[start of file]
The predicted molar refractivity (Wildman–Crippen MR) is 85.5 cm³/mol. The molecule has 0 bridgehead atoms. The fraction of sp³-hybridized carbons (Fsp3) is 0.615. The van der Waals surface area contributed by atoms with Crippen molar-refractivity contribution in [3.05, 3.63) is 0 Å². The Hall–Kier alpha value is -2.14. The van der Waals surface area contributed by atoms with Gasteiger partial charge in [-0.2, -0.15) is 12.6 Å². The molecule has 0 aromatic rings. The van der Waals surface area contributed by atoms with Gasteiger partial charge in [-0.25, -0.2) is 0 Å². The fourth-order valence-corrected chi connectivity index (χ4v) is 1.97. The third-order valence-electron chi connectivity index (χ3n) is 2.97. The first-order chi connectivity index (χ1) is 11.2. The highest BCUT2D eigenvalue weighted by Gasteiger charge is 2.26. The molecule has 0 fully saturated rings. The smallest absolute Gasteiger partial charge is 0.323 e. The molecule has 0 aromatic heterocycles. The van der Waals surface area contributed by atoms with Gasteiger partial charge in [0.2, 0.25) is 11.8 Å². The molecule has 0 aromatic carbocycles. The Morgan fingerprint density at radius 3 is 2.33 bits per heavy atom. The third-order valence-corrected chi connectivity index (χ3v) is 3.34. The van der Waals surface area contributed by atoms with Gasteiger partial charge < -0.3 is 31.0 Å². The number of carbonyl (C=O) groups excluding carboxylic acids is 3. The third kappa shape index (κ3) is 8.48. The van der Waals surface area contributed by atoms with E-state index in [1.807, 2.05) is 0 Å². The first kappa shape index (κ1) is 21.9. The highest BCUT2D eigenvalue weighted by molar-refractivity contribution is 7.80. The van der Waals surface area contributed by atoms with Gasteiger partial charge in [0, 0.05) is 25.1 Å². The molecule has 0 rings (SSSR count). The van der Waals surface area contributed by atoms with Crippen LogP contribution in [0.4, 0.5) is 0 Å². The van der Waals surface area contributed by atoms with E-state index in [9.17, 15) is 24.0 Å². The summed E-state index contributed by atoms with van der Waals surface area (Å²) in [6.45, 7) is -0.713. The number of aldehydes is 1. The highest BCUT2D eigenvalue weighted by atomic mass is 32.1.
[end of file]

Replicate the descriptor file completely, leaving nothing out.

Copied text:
The predicted molar refractivity (Wildman–Crippen MR) is 85.5 cm³/mol. The molecule has 0 bridgehead atoms. The fraction of sp³-hybridized carbons (Fsp3) is 0.615. The van der Waals surface area contributed by atoms with Crippen molar-refractivity contribution in [3.05, 3.63) is 0 Å². The Hall–Kier alpha value is -2.14. The van der Waals surface area contributed by atoms with Gasteiger partial charge in [-0.2, -0.15) is 12.6 Å². The molecule has 0 aromatic rings. The van der Waals surface area contributed by atoms with Gasteiger partial charge in [-0.25, -0.2) is 0 Å². The fourth-order valence-corrected chi connectivity index (χ4v) is 1.97. The third-order valence-electron chi connectivity index (χ3n) is 2.97. The first-order chi connectivity index (χ1) is 11.2. The highest BCUT2D eigenvalue weighted by Gasteiger charge is 2.26. The molecule has 0 fully saturated rings. The smallest absolute Gasteiger partial charge is 0.323 e. The molecule has 0 aromatic heterocycles. The van der Waals surface area contributed by atoms with Gasteiger partial charge in [0.2, 0.25) is 11.8 Å². The molecule has 0 aromatic carbocycles. The Morgan fingerprint density at radius 3 is 2.33 bits per heavy atom. The third-order valence-corrected chi connectivity index (χ3v) is 3.34. The van der Waals surface area contributed by atoms with Gasteiger partial charge < -0.3 is 31.0 Å². The number of carbonyl (C=O) groups excluding carboxylic acids is 3. The third kappa shape index (κ3) is 8.48. The van der Waals surface area contributed by atoms with E-state index in [1.807, 2.05) is 0 Å². The first kappa shape index (κ1) is 21.9. The highest BCUT2D eigenvalue weighted by molar-refractivity contribution is 7.80. The van der Waals surface area contributed by atoms with Gasteiger partial charge in [0, 0.05) is 25.1 Å². The molecule has 0 rings (SSSR count). The van der Waals surface area contributed by atoms with Crippen LogP contribution in [0.4, 0.5) is 0 Å². The van der Waals surface area contributed by atoms with E-state index in [9.17, 15) is 24.0 Å². The summed E-state index contributed by atoms with van der Waals surface area (Å²) in [6.45, 7) is -0.713. The number of aldehydes is 1. The highest BCUT2D eigenvalue weighted by atomic mass is 32.1.